The threat of a new era of protectionism raised in US President Donald Trump's inauguration address last Friday left financial markets floundering yesterday. The immediate reaction was a fall in the greenback against the Singapore dollar and other Asian currencies.
There was a 0.7 per cent rise of the Singdollar against the greenback, while the Chinese yuan rose 0.3 per cent. Safe-haven investments rose as well: The Japanese yen climbed 1.3 per cent, while gold added as much as 1.3 per cent to US$1,215.97 an ounce.
HSBC Asian forex strategist Alastair Pinder sees more volatility ahead for Asian currencies if Mr Trump's rhetoric towards China escalates further.
Apart from Japan, which fell 1.29 per cent, Asian markets were mostly flat to slightly higher yesterday as investors await details of his fiscal stimulus plan and policies.
The Straits Times Index rose 0.48 per cent, with similar rises in Hong Kong, Shanghai, Taiwan and Malaysia. "Markets are unsure how to react. Tax and regulatory reforms promise a bump-up in global growth. Yet a slide into tit-for-tat protectionism spells disaster for nascent global demand recovery," Mizuho Bank analyst Chang Wei Liang noted.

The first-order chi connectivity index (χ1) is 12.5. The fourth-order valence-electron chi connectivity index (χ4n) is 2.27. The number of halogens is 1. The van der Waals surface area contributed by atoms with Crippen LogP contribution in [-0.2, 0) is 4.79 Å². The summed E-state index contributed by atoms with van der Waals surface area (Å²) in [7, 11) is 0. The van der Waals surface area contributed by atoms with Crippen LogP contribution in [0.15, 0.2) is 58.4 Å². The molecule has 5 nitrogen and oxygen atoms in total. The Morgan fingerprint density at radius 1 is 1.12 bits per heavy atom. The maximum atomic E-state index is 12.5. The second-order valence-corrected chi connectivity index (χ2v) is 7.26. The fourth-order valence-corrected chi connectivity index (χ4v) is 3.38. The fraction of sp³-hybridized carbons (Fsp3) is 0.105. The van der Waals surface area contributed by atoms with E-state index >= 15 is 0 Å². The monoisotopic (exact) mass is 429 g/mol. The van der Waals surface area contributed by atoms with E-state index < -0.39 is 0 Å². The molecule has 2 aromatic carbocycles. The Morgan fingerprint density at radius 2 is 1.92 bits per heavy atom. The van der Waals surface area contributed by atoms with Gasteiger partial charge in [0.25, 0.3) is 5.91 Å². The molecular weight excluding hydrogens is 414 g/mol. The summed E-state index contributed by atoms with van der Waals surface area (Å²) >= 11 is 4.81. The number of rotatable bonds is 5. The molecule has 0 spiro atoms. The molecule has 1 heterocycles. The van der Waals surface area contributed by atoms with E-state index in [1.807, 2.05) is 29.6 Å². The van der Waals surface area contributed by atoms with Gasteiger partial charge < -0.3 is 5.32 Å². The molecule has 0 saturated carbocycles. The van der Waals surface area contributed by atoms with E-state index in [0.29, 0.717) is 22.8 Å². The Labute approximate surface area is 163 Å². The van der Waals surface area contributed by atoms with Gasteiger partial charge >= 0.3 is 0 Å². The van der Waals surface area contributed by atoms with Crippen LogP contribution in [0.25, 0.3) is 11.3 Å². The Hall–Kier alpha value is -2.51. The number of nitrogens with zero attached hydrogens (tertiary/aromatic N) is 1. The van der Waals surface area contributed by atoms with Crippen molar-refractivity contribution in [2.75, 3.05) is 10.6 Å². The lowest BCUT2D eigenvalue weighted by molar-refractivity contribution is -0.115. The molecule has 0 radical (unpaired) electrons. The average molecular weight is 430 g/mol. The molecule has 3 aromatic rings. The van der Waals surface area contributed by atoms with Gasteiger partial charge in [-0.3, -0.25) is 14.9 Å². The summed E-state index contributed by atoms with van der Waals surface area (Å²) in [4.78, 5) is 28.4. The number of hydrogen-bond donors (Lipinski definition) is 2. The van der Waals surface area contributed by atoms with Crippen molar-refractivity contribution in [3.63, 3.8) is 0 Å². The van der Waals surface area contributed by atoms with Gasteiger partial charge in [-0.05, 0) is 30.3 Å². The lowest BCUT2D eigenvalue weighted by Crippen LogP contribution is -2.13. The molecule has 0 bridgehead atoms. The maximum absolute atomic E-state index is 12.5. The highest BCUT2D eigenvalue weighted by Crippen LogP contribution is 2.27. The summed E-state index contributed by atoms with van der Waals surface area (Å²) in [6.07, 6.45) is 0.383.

The markets are also trying to get a grip on how much of Mr Trump's rhetoric will become policy, and how his administration will engage trade partners, given the protectionist stance in his speech. He has pledged to buy American and hire American.
"A trade war with other countries is what we all fear. He has been talking about reviewing the Nafta (North American Free Trade Agreement) with Canada and Mexico," CIMB economist Song Seng Wun said.
Bank of Singapore chief economist Richard Jerram noted that several of his Cabinet appointees have a history of blaming China for unfair trade and US manufacturing job losses. He added: "The whole region is affected, as many Asian economies export to China as part of regional production chains that end up as exports to the US."
Mr Song said Singapore is caught between a rock and a hard place. "The US is our biggest investor, and we are vulnerable to global trade. We have seen export numbers, factory activity picking up towards last year because of improved external demand for tech and chemical products," he said.
"US protectionism may derail the recovery of 2017 and spill over into 2018, if there is any disruption to global trade."
He added: "However, it is too early to revise the forecast. This year, we were looking at 2 per cent to 2.5 per cent growth. US policy changes may not be immediate; perhaps any impact will be felt in the second half of the year, into 2018."
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